Committee recommends county commit $1 million to ETSU arts center


Action deferred on JC farmers market site, county farm property

By Scott Robertson

The new committees of the Washington County Commission have begun meeting, and they are quickly setting to business.

The Commerce, Industry and Agriculture Committee (CIA) met Monday night and, after electing a slate of officers (David Tomita, chair; Todd Hensley, vice-chair; Larry England, secretary), considered several items, recommending two of them be moved on either to another committee or to the full commission for approval.

The first item on the agenda was consideration of the approval of a recommendation to commit $1 million to the East Tennessee State University Fine and Performing Arts Center project in $100,000 increments over the next ten years.

Jeremy Ross, ETSU chief of staff, spoke on behalf of the university, telling the committee that since the state now requires a 25 percent match on all capital projects, the university is required to come up with $10 million of the total $40 million to fund the project. “So far we have raised $6.3 million of that,” Ross said. “All of those funds to date have come from private donors, around 250 of them.”

Ross spoke of the economic development impact of building the center. “We know we have 150 events per year at ETSU. We also know that around one third of our visitors come from out of state. In a North Carolina report in 2010, the estimate was that $30 was spent on average by every person that attended an event – not counting the ticket. That money all goes into the local economy.

“Outside of a labor force,” Ross told the committee, “what most influences a company’s decision to move to an area is quality of life based on cultural events. I can tell you in the last two months through the research foundation we have helped with the economic development council recruit four entities to the area, and all four asked about this project specifically.”

Commissioner Robbie Tester asked Ross if the county would see revenue in return for its investment, in the form of ticket sales or other funding streams. “What we’re here proposing tonight is an economic development piece,” Ross answered. “So there is no tax increase for either the county or city. The county and city do not have to pay a ticket director or marketing or lights or electricity.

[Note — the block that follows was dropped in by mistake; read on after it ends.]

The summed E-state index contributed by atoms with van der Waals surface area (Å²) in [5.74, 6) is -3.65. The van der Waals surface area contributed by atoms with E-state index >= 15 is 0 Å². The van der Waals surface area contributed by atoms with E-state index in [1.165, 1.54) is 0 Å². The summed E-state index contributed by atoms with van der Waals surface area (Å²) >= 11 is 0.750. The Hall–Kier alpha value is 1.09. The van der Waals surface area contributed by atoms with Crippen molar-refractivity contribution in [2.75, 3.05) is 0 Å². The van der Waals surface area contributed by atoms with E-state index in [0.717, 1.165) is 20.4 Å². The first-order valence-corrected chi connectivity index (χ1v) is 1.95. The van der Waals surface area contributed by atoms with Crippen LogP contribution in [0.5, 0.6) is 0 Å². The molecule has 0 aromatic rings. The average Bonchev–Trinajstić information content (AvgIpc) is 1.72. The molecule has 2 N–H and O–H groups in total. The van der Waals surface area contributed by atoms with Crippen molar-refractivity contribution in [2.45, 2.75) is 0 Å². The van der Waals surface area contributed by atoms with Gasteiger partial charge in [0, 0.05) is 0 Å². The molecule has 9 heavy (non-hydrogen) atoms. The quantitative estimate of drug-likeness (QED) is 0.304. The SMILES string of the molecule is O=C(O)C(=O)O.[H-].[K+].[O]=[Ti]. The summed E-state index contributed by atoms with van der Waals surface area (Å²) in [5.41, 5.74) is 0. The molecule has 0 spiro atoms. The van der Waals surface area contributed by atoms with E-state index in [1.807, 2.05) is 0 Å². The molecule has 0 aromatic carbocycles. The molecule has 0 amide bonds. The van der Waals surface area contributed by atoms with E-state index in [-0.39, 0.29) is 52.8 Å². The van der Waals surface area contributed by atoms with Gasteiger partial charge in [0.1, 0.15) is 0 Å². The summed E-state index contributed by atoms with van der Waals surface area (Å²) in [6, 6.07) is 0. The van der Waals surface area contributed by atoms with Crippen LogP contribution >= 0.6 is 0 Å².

We are asking for minimal support to bring in the $30 million in matching money from the state for the $10 million we raise. So we’re not approaching it from a shared revenue standpoint, but we’re not approaching it from a shared cost standpoint either.”

The university has discussed building a larger center than the one that has been approved by the state, said Ross, but the $40 million figure is for a 750-seat, 130,000-square-foot facility.

The committee voted to recommend the full commission commit the funds to the project. Tester was the only commissioner who voted against that recommendation. The full commission next meets Oct. 27.

The committee then heard from Johnson City Mayor Ralph Van Brocklin, who asked that the committee recommend to the full county commission a $400,000 increase in the TIF funding allocated to finance construction of the Johnson City Farmers Market and surrounding area through the Johnson City Development Authority.

Despite the CIA’s vote to recommend that the budget committee take up the request before sending it to the full commission, the county is forcing Van Brocklin and other supporters of the increase to play a waiting game.

At best, the county has shown less of a sense of urgency about increasing the TIF funding from $1.25 million to $1.65 million.  In a letter dated Sept. 9, Johnson City City Manager Pete Peterson asked that the full county commission take up the recommendation at its Sept. 22 meeting. Instead, the request was referred to the CIA, then to the budget committee, which is not scheduled to meet until Oct. 15, three days after the bids on the project expire. Even if the budget committee recommends the full commission approve the measure, the commission will not hear it until its meeting Oct. 27 meeting.

“That is the process the county wanted us to undertake,” Van Brocklin said after the meeting, “so that is how we will do it.”

After a brief discussion of proposed new EPA regulations, the committee turned its attention to the Washington County Greenfield Farm (the county farm) property.

After determining that most of the members of the committee had never been to the farm, Tomita said, “While I would certainly not want to take any options off the table at this meeting, I don’t think any of us feel we know enough to consider any specific recommendation tonight. So as soon as we can make sure we don’t violate sunshine laws by doing so, I’d like for this committee to tour the farm between now and our next meeting.”

Tomita invited members of the homeowners group that represents the owners of the properties that border the farm to accompany the committee on that tour, and promised to publicize the date and time.

Hensley asked Tess Lloyd, co-chair of the association of property owners, what their preference would be for use of the land going forward. “All I know is that it’s an underutilized property and that it would probably be very expensive to bring the building up to code at this point,” Hensley said.

Lloyd said the idea of the county selling the property would not be popular among the farm’s neighbors. “We would be happy to talk to anyone who wants to come out,” Lloyd said.

“Well, that would be a good deal of the purpose of the tour,” Tomita said. “We want to see the place, and we want to hear from the folks around there.

“I don’t think we’re in any particular hurry to make a quick decision,” Tomita concluded. “We want to make a good decision.”



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